I reviewed this on my Animation Scoop blog last week as part of my report on the recent D23 fan event in Anaheim. That’s where this remarkable book made its debut. An Animator’s Gallery: Eric Goldberg Draws The Disney Characters (by Dave Bossert) is a must-have if you are a fan of Eric Goldberg (full disclosure: I am a longtime personal friend of Eric’s), and can be thoroughly enjoyed by anyone who admires great art and the classic Disney characters.
Imagine the history of Disney cartoon stars – from Oswald and Mickey to Frozen and Big Hero 6 – all drawn by one artist, Eric Goldberg. Shanghai Disney Resort in China approached Disney Animation Studios Special Projects (Dave Bossert) about creating a series of framed caricatures of Disney animation characters, similar to the type that graced Hollywood Brown Derby back in the Golden Age. 144 individual images were required to fill the walls of the dining room – and though it was first considered a job for a large group of artists, it as decided to hand the assignment to the one artist who could handle such a scope of character designs with relative ease.
Bossert begins the book with a bio of Eric and details of how this art came to be – with much interesting and rare Goldberg art and photos (including model sheets from Get A Horse!). The bulk of the book are the drawings – and they are incredible. Every animated character and feature gets the Goldberg treatment – and you’ve never seen the characters from The Black Cauldron, Dinosaur or Cars look so appealing (Miraculously, Eric even makes Mater look good). These pieces are gorgeous and the book itself is my idea of what a great coffee table art book should be – 192 oversized, glossy pages that will hold you in awe of Eric’s artistic gifts.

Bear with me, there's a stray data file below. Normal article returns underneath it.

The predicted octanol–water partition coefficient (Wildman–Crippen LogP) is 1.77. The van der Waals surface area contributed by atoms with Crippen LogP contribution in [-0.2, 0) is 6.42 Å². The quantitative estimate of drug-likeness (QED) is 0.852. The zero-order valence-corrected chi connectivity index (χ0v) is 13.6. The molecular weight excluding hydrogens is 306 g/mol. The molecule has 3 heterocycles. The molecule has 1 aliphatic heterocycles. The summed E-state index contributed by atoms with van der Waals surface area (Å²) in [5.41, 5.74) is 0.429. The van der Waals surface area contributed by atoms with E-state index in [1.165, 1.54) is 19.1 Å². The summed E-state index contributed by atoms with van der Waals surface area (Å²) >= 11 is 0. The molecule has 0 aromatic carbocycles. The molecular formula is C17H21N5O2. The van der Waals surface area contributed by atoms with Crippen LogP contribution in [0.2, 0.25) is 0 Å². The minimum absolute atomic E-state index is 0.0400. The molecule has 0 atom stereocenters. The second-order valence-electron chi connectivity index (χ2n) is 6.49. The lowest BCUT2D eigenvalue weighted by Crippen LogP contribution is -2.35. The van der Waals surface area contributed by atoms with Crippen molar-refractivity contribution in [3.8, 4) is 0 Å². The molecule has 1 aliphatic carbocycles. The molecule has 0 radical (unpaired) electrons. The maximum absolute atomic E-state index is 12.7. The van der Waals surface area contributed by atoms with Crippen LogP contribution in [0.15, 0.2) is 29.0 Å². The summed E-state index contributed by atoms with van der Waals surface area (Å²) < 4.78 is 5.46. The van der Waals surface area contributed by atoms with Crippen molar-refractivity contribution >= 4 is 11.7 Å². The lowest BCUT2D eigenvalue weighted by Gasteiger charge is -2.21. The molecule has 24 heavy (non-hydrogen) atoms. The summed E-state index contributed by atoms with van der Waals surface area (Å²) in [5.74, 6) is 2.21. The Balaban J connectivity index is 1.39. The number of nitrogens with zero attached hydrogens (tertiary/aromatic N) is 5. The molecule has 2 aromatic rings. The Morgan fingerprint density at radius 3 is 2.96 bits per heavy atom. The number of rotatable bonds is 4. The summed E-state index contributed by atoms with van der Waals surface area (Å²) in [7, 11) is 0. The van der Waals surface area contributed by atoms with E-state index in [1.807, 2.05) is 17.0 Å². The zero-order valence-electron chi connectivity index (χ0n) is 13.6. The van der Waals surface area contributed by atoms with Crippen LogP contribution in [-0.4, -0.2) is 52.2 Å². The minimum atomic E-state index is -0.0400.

Walt Disney Animation Studios Short Films Collection – DVD and BluRay
Collecting classic Disney cartoon shorts on DVD and blu-ray may become a thing of the past (though not in this household) – so that makes this latest release from Buena Vista Home Entertainment a doubly important addition for your personal archive.
Disney has collected here twelve recently created theatrical shorts (produced between 2000 and 2014) and made them available on this new compilation – each with a brief introduction by a member of its production team (usually a producer and director – but sometimes an animator or other). Feast, Get A Horse! (with Mickey and the gang), Paperman, How To Hook Up your Home Theatre (with Goofy) and Lorenzo alone are worth the purchase price alone – and I recommend buying this collection simply for those. The Ballad Of Nessie, John Henry and The Little Match Girl have much to admire as well.
The obvious question is, where is Glago’s Guest (2008), Destino (2003) or, heck, the Oscar nominated Redux Riding Hood (1997)?? It’s hard to knock a new video collection in this day and age – especially one that includes two (count ’em, 2) new theatrical shorts with Goofy. If only for that, the Walt Disney Animation Studios Short Films Collection earns a place on your video shelf.